The Inconveniences of Law-Codes.—Mr. E. T. Merrick, in a letter to David Dudley Field and others, committee on the delay and uncertainty of judicial administration, objects to the formation of codes, as tending to give laws too rigid a character. According to his reading and observation, "the transition from the elastic system of principles, resting on pure reason, to a system of positive law, is marked at first by a liberal interpretation corresponding more to the equity of the older system. But, little by little, from veneration or some other motive or cause, the words of the statute law are considered of more sanctity and come to be more rigorously executed, until at last it is thought that it is of more importance that the law should be strictly observed than that equity should be done. How often have the judges felt constramed to enforce statutory laws, against which their sense of justice revolted! "It would be much better, in Mr. Merrick's view, to leave it to wise judges "to select from the great storehouse of principles, which admit of an infinitude of exceptions, such as are fitting the new subjects brought for their determination, than to leave it to less experienced men who happen to have the power as legislators to freeze principles into rigidity." Codes may be a matter of necessity under some circumstances, but room should be left in every system of laws for adaptation of judicial construction to special conditions and contingencies, "for it seems presumptuous in any body of men to attempt to regulate, by absolute terms, future affairs and rights respecting things the existence and relations of which they can not possibly foresee." Provision for giving flexibility to the English common law is afforded by chancery; and in the United States, the opinions of the courts of every State are exerting more or less of influence on the courts of every other State, on all questions arising under the common law, whereby the judges of all the States are building up one homogeneous system.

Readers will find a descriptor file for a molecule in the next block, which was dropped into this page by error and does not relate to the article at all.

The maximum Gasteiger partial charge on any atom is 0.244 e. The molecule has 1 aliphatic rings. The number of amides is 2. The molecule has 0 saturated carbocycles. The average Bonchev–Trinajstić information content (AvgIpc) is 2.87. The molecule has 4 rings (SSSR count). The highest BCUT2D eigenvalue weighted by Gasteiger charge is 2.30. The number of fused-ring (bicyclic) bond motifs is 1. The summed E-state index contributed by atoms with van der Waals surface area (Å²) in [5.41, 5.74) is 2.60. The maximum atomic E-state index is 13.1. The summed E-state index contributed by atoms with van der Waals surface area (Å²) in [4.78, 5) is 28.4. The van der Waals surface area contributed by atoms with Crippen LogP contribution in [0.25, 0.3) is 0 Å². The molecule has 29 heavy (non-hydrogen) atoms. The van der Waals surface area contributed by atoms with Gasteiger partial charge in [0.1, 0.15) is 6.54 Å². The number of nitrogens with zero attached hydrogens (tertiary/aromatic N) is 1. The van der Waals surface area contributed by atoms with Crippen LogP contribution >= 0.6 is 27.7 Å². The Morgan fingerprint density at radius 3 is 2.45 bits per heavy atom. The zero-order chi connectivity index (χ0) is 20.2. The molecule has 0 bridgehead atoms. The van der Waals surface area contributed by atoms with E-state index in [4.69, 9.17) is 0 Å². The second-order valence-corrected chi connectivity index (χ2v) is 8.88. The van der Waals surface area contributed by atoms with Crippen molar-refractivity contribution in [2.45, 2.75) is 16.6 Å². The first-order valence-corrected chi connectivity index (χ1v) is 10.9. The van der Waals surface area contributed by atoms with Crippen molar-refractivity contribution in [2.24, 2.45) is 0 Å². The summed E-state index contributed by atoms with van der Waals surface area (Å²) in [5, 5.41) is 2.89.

Meerschaum.—Meerschaum ranks among the most important mineral products of the Turkish Empire. It is a magnesite or hydro-silicate of magnesia, and is found in extensive masses in the lower transition beds, in the Crimea and the Island of Negropont, but most abundantly in Asia Minor. The center of the principal district where it is mined is at Eski-Sheir, the ancient Dorylaion, a town of nine thousand inhabitants, situated in a valley watered by the Thymbres River, in a district famous for its thermal waters. Most of the meerschaum mined here is exported by way of Brusa to Vienna, while the waste is bought by the North-German manufacturers of pipe-bowls and mouth-pieces, whose chief center is at Rubla, in the Grand-duchy of Saxe-Weimar. Some twenty beds of the magnesite are worked near Eski-Sheir, They belong to the Turkish Government, but are farmed out to European companies, some of which have been on the ground for more than twenty years. The companies employ some four thousand workmen, who come chiefly from Germany and Italy, Magnesite earths are also found at Yallecas, near Madrid, in Spain, under saliferous clays, at Salinelle, in the department of the Garo, and at Saint-Ouen and Coulommiers, France, where they occur in fresh-water beds under the gypsum.
A Fruit-Evaporator for the Public.—The Fruit and Vegetable Growers' Association of the United States, at its meeting in Columbus, Ohio, gave especial consideration to the question of the best methods of preparing fruit for the market and preserving it for family use. The method by evaporation was especially commended. Mr. Ezra Arnold, of Illinois, presented drawings and specifications of a cheap evaporator made and used by himself, with which he had had better success than with the more expensive dry-houses and evaporators. It is very simple in construction, and with it the inventor could dry apples in two hours; straw-berries in three hours; peaches, cherries, and com in two hours, etc. He did not intend to make or sell evaporators, but would consign to the Association his right and title in the invention, provided that body would procure cuts to illustrate the different parts, and would distribute gratuitously complete illustrated directions for making and using the evaporator. His proposition was accepted by the Association. (W, Orlando Smith, secretary, Alliance, Ohio.)